Richard Norton Smith, who wrote a biography of Herbert Hoover and is writing one on Gerald R. Ford, two of the nine, recalled Hoover’s anger at the man who beat him, Franklin D. Roosevelt, and their frosty car ride to the inauguration in March 1933.
“But the point is Hoover, however embittered he was over F.D.R.’s unwillingness to cooperate, as he defined the term, shared the same car, just as he had welcomed the Roosevelts for the ritualistic pre-inaugural tea the night before,” Mr. Smith said. “They might despise one another, but their personal animosity was outweighed by their commitment to the democratic process.”
The parallel often cited is when Vice President Al Gore pushed for recounts in Florida in 2000 to overcome a slim lead by his Republican opponent, Gov. George W. Bush of Texas. But Mr. Gore was not the incumbent, and President Bill Clinton did not direct the administration to intervene, although it did withhold transition resources from Mr. Bush until the fight was resolved.
“We were so darn careful not to use any government resources, funds, staff or even a paper clip,” said Donna Brazile, who was Mr. Gore’s campaign manager.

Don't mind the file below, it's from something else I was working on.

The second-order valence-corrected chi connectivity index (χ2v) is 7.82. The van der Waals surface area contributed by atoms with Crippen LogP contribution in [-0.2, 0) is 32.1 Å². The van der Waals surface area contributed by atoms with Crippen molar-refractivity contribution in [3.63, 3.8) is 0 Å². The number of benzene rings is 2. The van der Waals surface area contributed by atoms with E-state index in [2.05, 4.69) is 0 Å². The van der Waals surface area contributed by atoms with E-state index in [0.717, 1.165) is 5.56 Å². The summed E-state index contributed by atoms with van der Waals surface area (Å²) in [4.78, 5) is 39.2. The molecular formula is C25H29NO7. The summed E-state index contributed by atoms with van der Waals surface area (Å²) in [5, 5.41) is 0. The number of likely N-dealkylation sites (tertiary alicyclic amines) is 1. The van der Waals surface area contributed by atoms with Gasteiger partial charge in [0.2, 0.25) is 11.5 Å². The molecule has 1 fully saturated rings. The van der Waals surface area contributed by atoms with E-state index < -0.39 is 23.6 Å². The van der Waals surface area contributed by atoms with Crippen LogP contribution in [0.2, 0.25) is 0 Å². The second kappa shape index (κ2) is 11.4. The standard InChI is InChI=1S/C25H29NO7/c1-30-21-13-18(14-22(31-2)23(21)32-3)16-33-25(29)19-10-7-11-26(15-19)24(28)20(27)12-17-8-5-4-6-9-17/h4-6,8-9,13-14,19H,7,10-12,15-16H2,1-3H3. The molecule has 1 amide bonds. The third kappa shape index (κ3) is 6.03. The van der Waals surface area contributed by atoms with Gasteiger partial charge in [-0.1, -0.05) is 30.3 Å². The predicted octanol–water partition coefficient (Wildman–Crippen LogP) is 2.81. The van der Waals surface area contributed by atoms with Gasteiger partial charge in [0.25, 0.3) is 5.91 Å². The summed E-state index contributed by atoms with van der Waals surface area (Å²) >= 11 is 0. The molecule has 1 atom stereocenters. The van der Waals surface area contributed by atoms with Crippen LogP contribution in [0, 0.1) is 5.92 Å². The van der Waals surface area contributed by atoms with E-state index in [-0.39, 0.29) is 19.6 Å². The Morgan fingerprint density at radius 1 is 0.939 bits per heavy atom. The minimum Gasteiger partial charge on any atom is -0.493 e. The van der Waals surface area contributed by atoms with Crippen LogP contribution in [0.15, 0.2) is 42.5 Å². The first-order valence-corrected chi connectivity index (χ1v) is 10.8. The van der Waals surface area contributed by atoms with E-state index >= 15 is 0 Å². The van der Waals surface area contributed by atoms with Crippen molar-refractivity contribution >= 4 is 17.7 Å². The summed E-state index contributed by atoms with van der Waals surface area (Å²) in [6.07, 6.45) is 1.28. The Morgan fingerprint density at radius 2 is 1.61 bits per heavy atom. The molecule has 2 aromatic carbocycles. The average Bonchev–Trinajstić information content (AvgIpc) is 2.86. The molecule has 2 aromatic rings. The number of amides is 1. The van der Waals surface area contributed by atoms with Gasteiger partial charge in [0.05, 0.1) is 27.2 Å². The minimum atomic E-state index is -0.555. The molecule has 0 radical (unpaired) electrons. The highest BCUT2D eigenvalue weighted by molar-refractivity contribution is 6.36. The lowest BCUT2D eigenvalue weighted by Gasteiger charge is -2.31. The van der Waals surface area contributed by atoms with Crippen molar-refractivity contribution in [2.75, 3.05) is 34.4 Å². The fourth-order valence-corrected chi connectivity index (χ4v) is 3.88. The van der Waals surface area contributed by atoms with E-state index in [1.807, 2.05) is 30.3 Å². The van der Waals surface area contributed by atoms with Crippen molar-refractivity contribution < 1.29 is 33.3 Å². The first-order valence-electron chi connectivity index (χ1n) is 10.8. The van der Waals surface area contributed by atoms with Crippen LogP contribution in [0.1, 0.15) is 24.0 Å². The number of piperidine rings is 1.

In Florida, Mr. Gore had a plausible chance to change the outcome of the election, given that he was down by only 327 votes in a single state after the automatic machine recount. Mr. Trump, by contrast, is behind by tens of thousands of votes in multiple states that would have to switch, which has never happened on that scale.
“The big difference,” Ms. Brazile said, “is this feels like a major P.R. campaign being waged in the courts to sully the voters where Trump lost or underperformed versus shaping a much larger narrative that this election was so-called rigged.”
Reporting was contributed by Michael D. Shear from Wilmington, Del., and Helene Cooper and Alan Rappeport from Washington.